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Version Control Usages


The punch is deployed in production and subject to stringent development and validation procedures. This chapter explains the punch version scheme, and how it is implemented on top of the version control and build system.


Each release is identified by three digits major.minor.patch

  • major identifies a major release number.
  • minor is increased whenever new features come in.
  • patch is increased whenever a fix is delivered, resolving a reported and identified bug.

To make it easier to communicate, each punch major release is identified by logical name. Brad refer to all 4.x releases, Craig to all 5.x releases, etc.. These logical names are only indicative. They do not appear in the generated packages. For example a standalone package is named:

Production Releases

Version numbers have a very precise meaning when it comes to migrating or patching a platform. Here are the rules :

  • a new major release requires a careful an planned migration strategy. A migration guide is provided, but it is nevertheless strongly advised to contact the punch expertise team. A typical example is a breaking change in one of the punch integrated database that may require some data migration strategy.
  • a new minor release may incur some configuration changes. These are always documented as part of the punch documentation migration guides.
  • a new patch release can safely be applied typically by customers directly using the punch tools and documentation. These are typically downloaded from the punch website.

Preview Releases

The punch is a state-of-the-art data analytics platform and new features come in regularly. It is common for customers to request to work on top of a candidate release to benefit from the latest features or improvements.

These releases are tagged with the a special version number 5.7.4-SNAPSHOT, 6.1.0-SNAPSHOT etc..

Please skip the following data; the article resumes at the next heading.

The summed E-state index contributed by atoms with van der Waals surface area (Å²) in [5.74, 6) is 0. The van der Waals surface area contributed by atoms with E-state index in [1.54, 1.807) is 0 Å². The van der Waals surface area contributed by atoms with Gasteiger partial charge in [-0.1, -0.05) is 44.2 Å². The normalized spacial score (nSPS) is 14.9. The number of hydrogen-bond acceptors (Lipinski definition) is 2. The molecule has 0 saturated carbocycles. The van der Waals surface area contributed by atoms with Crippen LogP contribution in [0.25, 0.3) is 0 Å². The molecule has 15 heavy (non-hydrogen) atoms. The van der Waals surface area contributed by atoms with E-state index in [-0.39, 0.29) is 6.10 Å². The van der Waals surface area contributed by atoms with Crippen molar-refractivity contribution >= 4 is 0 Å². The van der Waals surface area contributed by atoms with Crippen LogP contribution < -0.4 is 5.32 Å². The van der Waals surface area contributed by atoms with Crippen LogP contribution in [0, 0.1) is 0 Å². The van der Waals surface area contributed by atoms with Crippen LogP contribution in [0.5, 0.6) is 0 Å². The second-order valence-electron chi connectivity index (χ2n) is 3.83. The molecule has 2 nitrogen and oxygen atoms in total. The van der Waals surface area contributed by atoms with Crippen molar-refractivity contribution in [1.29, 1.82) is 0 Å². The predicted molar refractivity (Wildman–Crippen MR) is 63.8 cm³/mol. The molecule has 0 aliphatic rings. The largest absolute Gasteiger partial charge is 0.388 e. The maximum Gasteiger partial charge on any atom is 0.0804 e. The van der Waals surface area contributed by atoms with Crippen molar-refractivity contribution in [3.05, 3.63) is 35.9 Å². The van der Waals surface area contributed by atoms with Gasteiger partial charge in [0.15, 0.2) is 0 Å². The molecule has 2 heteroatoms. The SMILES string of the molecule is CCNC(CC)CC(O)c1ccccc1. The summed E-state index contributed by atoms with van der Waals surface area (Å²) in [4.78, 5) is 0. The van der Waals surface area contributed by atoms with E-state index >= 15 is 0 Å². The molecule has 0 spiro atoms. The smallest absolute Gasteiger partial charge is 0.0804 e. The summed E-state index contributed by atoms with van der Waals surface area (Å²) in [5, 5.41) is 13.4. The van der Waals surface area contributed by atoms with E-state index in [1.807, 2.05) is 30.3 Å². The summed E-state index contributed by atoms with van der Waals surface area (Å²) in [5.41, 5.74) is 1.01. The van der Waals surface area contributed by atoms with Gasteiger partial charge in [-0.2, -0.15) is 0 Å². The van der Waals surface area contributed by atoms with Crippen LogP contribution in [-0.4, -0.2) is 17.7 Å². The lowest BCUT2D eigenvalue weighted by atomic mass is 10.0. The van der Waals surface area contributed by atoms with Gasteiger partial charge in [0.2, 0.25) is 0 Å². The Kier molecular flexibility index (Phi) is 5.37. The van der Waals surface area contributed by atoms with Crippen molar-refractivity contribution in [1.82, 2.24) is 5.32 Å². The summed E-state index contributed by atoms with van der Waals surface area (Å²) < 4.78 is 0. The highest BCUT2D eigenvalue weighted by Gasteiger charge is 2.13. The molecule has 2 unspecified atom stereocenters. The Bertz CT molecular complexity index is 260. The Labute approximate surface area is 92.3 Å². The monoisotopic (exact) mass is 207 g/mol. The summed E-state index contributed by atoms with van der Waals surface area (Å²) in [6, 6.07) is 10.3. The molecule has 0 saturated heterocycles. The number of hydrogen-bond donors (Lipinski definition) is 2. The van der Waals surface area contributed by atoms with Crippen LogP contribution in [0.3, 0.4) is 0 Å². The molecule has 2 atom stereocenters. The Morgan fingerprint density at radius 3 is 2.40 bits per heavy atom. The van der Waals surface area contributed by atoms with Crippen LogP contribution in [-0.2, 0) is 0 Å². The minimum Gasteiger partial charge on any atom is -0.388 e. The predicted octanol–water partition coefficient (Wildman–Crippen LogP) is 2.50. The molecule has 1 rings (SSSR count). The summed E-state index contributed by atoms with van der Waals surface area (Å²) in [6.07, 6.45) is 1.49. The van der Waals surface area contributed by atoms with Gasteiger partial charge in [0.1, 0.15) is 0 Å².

Patch Management

In this chapter we explain the complete punch process from a bug identification to the patch delivery in all the affected releases. For the sake of clarity we will assume a worst case situation where a bug in a past release is shown to affect many subsequent releases.

The starting situation is illustrated next with a number of production releases deployed by various customers. Here two major releases are highlighted 5.x (craig) and 6.x (dave).



The PunchPlatform source code is managed using Git and is available online at The versioning is implemented using maven ( Note the usage of git branches for each minor releases, and git tags for each patch release.


As illustrated, there is no 5.6 release. Thee gaps are normal. It frequently occur that a minor branch be deprecated typically when no customer use it anymore, in order to limit the number of supported releases.

Say a bug is identified in release 5.5.1. After analysis by the punch team, (say) the bug affects several releases. Here is the (example) impact analysis where each affected version is marked with an red symbol.


The punch team delivers a bug fix. This will consist in a new tagged release 5.5.3. The fix will be merged in all subsequent releases as well. The resulting situation is now.


All releases affected by the bug should be patched by all customers shortly. Because these patches are delivered for each minor branch, applying these patches to production platforms can be safely executed with or without the punch team assistance.


Our development process ensures it is always safe and easy for a customers to patch its platform with a release from the same minor version. I.e. switching from (say) 5.3.4 to 5.3.7 will only bring in bug fixes or new features that have been certified as having no impact on existing platform.

New Releases

Whenever a new feature is available, the corresponding 'x' branch(es) are used to generate a new branch identified by a minor release number. A migration guide is provided to let customers switch to it and benefit from new features.